Sunday, March 11, 2012

The Stone Baby

Blessed Saint Creola appears in a village where, they say,
A woman has borne a stone baby.

No suitable bassinet can be found, and so the stone baby is placed
In a wheelbarrow. Religious graffiti soon covers it.

The mother is unhappy. Her baby does not have babysoft skin.
He does not smell nice. He seems to belong in a quarry.

Driven mad by having to lift her baby with a hoist, she takes him to bathe
In the lake near Saint Creola's shrine, but of course,

He sinks immediately to the bottom. A tow truck hauls him out
On the end of a good sturdy chain; the good news is

That the stone baby has no injuries. No skinned knee, no
scraped elbow. Still, he cannot play with the other children

Out of fear that he will will topple over on them. Sitting by himself,
He is accosted by the village bully, who hits him, breaking his own hand.

"Beautiful Saint Creola," cries the mother. "I have given birth to a
Cannon ball. His own weight breaks his bed. What can we do?"

It is said by those who were there, that the lovely and holy Saint Creola
Took up the stone child in her slender arms, and prayed over him,

Turning him to a cloud, which disappeared into the open blue sky.
In time, the child's mother gave birth to numerous birds,

Unmatched in the perfection of both their feathers and their souls;
"Behold, I give you sisters to bear your spirit up to God," spoke the mother.

It is another miracle of the celebrated Saint Creola...
Birds and brother, wheeling upon the very countenance of the Divine.
______
for Ella's mini challenge at Real Toads. 

23 comments:

Mama Zen said...

"Unmatched in the perfection of both their feathers and their souls"

That is beautiful.

Ella said...

Gasp, I love it~ I love the mythical magic that evolves in the soul of clouds and feathers~ I have to read it again! Bravo~

WinterWrites said...

A beautiful story poem

hedgewitch said...

I don't know how you do this, combine your satanic wit with such heavenly feathers and black humor with such cloud-painting light, but do it you certainly do, every time. I light a bit of pansy incense to the generous and transcendent St. Creola. I love it all, so will spare you the million quotes I'd like to do.

Susie Clevenger said...

There is such beauty in this..the mythical story which leaves me with a feeling of hope..my soul a stone shall have wings......

Kay L. Davies said...

This is wonderful, Shay. I love it. Dare I even say I love the way your mind works?
K

Mary said...

Wow, wow, wow! You have outdone yourself here. I am speechless in admiration.

HermanTurnip said...

Fantastic piece!

One question: Who is the father? I have a feeling a medical checkup is warranted. That there's some bad seed...

Lolamouse said...

Herman: The daddy is some guy named "Rocky." (boo, hiss...)

You know I love me some St. Creola!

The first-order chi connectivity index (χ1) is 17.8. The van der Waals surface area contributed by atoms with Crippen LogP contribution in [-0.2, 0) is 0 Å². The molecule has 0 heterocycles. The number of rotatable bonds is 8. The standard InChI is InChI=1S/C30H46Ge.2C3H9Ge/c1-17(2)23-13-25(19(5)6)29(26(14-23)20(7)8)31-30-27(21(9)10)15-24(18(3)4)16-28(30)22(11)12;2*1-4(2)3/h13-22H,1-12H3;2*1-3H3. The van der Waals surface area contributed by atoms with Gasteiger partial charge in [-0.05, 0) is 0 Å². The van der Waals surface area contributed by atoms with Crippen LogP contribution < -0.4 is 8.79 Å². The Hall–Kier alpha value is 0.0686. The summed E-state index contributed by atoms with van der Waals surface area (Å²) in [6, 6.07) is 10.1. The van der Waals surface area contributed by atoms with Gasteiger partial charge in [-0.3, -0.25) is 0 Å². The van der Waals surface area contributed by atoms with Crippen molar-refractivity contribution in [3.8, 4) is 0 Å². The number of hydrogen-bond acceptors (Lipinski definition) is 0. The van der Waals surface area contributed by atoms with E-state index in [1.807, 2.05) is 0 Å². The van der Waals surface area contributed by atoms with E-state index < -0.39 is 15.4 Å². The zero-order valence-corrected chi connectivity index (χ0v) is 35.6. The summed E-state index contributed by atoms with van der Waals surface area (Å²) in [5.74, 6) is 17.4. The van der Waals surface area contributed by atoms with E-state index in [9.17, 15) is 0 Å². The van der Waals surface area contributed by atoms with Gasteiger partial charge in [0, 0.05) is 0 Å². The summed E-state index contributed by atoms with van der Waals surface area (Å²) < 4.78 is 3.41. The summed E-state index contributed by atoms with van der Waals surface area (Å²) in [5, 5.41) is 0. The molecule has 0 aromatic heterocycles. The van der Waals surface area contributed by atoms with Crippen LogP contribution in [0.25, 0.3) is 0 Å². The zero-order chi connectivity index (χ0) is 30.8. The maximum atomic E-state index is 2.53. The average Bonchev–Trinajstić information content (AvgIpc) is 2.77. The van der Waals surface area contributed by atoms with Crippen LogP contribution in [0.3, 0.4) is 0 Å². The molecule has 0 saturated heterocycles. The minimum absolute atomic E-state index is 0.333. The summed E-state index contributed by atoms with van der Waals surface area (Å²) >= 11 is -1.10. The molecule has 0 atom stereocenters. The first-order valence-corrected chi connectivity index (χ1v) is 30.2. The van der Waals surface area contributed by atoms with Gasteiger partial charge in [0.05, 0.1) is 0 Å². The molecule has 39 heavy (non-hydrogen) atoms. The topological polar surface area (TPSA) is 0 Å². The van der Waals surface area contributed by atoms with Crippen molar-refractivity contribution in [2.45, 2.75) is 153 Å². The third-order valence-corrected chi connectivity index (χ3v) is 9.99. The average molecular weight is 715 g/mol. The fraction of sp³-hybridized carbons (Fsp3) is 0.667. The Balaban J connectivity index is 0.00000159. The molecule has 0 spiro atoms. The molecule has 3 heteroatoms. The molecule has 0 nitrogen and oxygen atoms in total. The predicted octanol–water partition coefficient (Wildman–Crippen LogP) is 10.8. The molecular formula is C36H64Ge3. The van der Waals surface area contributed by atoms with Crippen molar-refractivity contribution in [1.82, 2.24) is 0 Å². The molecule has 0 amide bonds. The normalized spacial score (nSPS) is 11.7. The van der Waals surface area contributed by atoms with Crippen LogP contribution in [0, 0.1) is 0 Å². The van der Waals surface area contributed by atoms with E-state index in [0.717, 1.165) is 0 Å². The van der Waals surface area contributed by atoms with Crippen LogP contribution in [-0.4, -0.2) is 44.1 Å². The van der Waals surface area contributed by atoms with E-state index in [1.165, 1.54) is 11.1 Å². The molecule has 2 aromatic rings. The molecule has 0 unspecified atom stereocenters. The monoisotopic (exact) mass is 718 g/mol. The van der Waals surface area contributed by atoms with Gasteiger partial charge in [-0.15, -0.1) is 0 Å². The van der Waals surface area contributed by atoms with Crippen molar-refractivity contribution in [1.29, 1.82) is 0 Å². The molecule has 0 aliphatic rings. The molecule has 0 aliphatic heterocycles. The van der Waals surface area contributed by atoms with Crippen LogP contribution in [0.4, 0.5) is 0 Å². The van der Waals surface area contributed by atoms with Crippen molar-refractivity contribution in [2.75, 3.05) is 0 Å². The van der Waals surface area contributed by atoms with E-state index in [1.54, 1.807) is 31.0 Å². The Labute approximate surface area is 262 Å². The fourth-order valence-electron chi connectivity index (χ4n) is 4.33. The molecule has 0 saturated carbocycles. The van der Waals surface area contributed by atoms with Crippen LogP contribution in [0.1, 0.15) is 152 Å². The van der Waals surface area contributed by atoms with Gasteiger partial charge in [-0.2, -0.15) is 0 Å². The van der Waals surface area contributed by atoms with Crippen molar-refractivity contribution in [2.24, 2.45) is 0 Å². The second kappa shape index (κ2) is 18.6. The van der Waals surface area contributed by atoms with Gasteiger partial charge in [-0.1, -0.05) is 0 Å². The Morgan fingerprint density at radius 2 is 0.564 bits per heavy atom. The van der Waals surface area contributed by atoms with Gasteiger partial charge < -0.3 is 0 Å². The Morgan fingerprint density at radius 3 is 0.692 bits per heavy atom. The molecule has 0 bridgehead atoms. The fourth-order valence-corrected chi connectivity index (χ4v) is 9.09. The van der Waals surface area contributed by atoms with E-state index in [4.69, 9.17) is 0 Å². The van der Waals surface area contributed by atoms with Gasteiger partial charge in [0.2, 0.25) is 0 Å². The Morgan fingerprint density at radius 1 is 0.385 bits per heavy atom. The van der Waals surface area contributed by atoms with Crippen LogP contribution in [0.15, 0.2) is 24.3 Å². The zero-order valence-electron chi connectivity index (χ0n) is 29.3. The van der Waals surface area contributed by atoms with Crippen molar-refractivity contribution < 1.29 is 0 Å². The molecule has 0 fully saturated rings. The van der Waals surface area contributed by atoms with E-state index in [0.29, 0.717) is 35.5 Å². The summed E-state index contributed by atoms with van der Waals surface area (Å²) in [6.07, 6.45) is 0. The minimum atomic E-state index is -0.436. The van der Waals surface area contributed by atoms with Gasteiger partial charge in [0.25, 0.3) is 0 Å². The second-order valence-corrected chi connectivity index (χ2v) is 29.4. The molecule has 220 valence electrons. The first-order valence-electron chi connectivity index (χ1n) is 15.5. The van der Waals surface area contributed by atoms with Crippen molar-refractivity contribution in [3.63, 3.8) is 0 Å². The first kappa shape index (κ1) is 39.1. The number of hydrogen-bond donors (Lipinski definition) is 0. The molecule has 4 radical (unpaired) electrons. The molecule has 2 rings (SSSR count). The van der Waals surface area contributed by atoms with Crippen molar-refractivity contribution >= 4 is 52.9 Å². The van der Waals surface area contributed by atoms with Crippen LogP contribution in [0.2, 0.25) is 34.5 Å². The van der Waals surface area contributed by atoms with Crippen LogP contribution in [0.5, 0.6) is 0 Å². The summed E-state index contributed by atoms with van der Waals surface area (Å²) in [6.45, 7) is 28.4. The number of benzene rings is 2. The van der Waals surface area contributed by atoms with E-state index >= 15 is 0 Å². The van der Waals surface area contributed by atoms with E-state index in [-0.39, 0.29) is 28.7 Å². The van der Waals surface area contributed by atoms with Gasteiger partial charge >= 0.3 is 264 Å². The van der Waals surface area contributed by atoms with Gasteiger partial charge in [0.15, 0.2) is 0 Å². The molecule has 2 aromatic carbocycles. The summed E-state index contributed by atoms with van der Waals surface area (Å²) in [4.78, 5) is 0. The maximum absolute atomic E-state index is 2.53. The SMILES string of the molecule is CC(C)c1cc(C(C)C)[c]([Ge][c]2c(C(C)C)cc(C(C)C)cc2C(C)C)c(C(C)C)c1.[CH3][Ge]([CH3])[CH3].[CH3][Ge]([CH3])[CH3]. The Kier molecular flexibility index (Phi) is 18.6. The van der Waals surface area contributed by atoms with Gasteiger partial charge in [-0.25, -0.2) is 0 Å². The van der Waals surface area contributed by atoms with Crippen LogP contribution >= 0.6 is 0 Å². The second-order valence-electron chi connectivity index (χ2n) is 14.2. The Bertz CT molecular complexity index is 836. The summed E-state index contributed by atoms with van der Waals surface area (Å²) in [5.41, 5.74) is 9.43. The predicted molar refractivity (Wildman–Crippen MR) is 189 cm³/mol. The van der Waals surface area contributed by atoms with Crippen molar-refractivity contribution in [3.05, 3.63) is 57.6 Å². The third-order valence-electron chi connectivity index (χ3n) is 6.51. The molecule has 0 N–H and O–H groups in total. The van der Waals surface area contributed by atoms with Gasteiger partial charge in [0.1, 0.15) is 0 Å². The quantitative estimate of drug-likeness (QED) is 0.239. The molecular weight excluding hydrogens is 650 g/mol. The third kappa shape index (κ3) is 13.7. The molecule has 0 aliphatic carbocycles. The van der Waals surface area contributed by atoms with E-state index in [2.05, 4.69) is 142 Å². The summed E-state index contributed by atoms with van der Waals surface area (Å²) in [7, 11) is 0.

TALON said...

I loved this, Shay, and I loved that last stanza.

myheartslovesongs said...

you need to donate your brain to science, FB, so they can figure out how a human head could hold so much imagination... this is brilliant, stunning, beautiful, strange, saintly! {you can wait to donate until after you've passed.}

myheartslovesongs said...

you need to donate your brain to science, FB, so they can figure out how a human head could hold so much imagination... this is brilliant, stunning, beautiful, strange, saintly! {you can wait to donate until after you've passed.}

Lynn said...

Another miracle.

Kerry O'Connor said...

One of the things I love about work with a latin American flavour is the blend of mysticism with the divine, and a huge dollop of magical realism, and this piece delivers big time, in that same tradition. Bless St Creola, and her many miracles.

Daryl Edelstein said...

St Creola .. I was trying to come up with something witty .. HA .. like does she come in the 64 box set? See it wasnt very witty ..

nene said...

I agree with Kerry O'Connor in that when one speaks to Latin American culture one can expand upon a magicalness inbedded in the fabric of this culture.

You speak of St. Creola with the type of creative magic of a latina.

Hannah Stephenson said...

Oh, I'm sad for the stone baby, and sad that it had to be changed for it to be loved.

But I love mythology, and in myths things and people get transformed as solutions, and as explanations.

Kim Nelson said...

I am ever-amazed by the creativity that oozes from you, to the page, to the ether, to me. Thank you! Your imagination and ability to share it are gifts.

blueoran said...

These fractured fairy tales of St. Creola are a genre unto themselves, really great stuff. Next you need to put up a virtual shrine where we can light votive candles, with some kind of inbox for intercessions ... Maybe you need an admonition that folks who pray for elephants oughtta make sure they have a big back yard -- but then, St. Creola may sing just that next time around. Really love these, FB - B

ellen abbott said...

for some reason I find this very comforting.

Sara said...

How do you do it? You can make poetry whatever you want. It's like molten glass through your pen.

While I love the mystical quality of this Saint Creola poem, I smiled at the fun in this poem. The description of the stone baby and the difficulties made me laugh, especially the line, "I have given birth to a Cannon ball."

But you wrap it up in the mystical of Saint Creola's miracle. That last line is beautiful.

Sherry Blue Sky said...

Imagination on steroids. I dont know how you do it, but remain very grateful that you do.

zongrik said...

what pathetic baby doesn't have nice baby skin and makes his mom unhappy

withered wanderer